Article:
I.I.I. provides information about filing insurance claims for trees and shrubs
NEW YORK, August 15, 2007 – With homeowners spending billions of dollars a year on landscaping, it is important to have a firm understanding of the insurance implications of owning trees and shrubs, according to the Insurance Information Institute (I.I.I.).
Americans spent $14 billion on do-it-yourself landscaping projects and tree and shrub care in 2006, according to the latest study by the National Gardening Association; total spending on landscape contracting and construction was over $13 billion.
“If a tree hits a home or other insured structure such as a detached garage, standard home insurance policies provide coverage for the damage the tree does to the structure and the contents within it,” said Jeanne M. Salvatore, senior vice president and consumer spokesperson for the I.I.I. “Coverage is generally limited to trees felled by a windstorm, hail, weight of ice, snow or sleet.”
If a tree hits an insured structure, there will also be coverage for the cost of removing the tree, generally up to about $500 to $1,000—depending on the insurer and the policy purchased. Some insurance companies may also pay for the cost of removing a tree if the felled tree blocks a driveway or a ramp designed to assist the handicapped.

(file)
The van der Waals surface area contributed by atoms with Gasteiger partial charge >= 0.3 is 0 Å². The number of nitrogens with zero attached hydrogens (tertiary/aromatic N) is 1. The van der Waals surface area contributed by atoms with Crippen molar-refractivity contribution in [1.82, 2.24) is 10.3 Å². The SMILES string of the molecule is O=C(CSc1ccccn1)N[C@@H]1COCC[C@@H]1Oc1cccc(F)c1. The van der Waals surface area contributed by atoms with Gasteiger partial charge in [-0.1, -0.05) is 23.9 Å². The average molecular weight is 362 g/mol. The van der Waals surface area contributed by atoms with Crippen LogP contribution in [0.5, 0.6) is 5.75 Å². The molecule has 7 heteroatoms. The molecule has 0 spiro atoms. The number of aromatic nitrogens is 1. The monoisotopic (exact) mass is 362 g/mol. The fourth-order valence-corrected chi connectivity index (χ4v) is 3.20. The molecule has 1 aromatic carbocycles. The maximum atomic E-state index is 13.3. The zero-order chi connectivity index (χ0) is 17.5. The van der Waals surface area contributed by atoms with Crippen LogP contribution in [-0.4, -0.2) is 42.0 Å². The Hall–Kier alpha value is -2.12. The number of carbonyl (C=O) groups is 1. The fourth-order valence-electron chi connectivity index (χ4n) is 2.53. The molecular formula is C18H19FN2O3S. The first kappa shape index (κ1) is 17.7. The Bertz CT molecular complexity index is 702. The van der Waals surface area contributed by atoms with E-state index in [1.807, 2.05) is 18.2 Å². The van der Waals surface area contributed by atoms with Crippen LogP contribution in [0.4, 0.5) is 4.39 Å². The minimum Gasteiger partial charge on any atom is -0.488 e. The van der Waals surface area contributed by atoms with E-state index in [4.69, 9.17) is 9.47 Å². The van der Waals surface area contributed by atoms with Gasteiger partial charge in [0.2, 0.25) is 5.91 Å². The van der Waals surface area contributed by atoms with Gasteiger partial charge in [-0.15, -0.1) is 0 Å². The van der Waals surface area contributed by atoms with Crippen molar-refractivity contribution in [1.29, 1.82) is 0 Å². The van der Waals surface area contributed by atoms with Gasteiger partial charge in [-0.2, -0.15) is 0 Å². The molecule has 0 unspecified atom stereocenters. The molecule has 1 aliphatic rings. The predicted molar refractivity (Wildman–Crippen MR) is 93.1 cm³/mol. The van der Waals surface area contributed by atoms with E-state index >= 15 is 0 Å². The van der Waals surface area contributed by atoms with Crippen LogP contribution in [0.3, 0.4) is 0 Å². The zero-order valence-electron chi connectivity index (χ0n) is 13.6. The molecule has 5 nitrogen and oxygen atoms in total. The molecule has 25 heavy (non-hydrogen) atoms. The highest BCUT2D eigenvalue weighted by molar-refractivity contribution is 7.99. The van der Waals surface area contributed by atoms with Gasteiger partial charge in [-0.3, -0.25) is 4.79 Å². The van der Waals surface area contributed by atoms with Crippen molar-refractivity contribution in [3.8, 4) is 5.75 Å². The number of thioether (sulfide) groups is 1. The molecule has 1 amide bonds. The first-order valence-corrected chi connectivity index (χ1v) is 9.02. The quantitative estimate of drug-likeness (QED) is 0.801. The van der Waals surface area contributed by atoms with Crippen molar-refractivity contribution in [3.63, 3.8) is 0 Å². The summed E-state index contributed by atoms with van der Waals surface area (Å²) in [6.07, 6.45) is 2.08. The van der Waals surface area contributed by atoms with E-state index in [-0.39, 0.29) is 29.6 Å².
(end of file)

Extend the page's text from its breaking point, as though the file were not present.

“In a situation where the felled tree was located on a neighbor’s property, the homeowner should file a claim with his or her own insurance company,” said Ms. Salvatore. “If the tree was in poor health or not properly maintained the policyholder’s insurer may try to collect from the neighbor’s insurer in a process called subrogation. If the insurer is successful, the homeowner may be reimbursed for the deductible.”
Cars damaged or destroyed by falling trees are covered under the comprehensive portion of an auto insurance policy.
Standard home insurance polices also provide coverage for damage to trees and shrubs due to fire, lightning, explosion, theft, aircraft, vehicles not owned by the resident, vandalism and malicious mischief.
“Coverage for these disasters is generally limited to up to 5 percent of the amount of insurance on the structure of the house. Generally, most insurers will limit the coverage to about $500 for any one tree, shrub or plant. Vegetation grown for business purposes requires a separate business insurance policy,” noted Ms. Salvatore.
Additional insurance coverage for expensive landscaping is available from specialty insurers in the form of an endorsement to the homeowners policy.
For more information about insurance and creating and keeping a home inventory, go to the I.I.I. Web site: http://www.iii.org The I.I.I. is a nonprofit, communications organization supported by the insurance industry.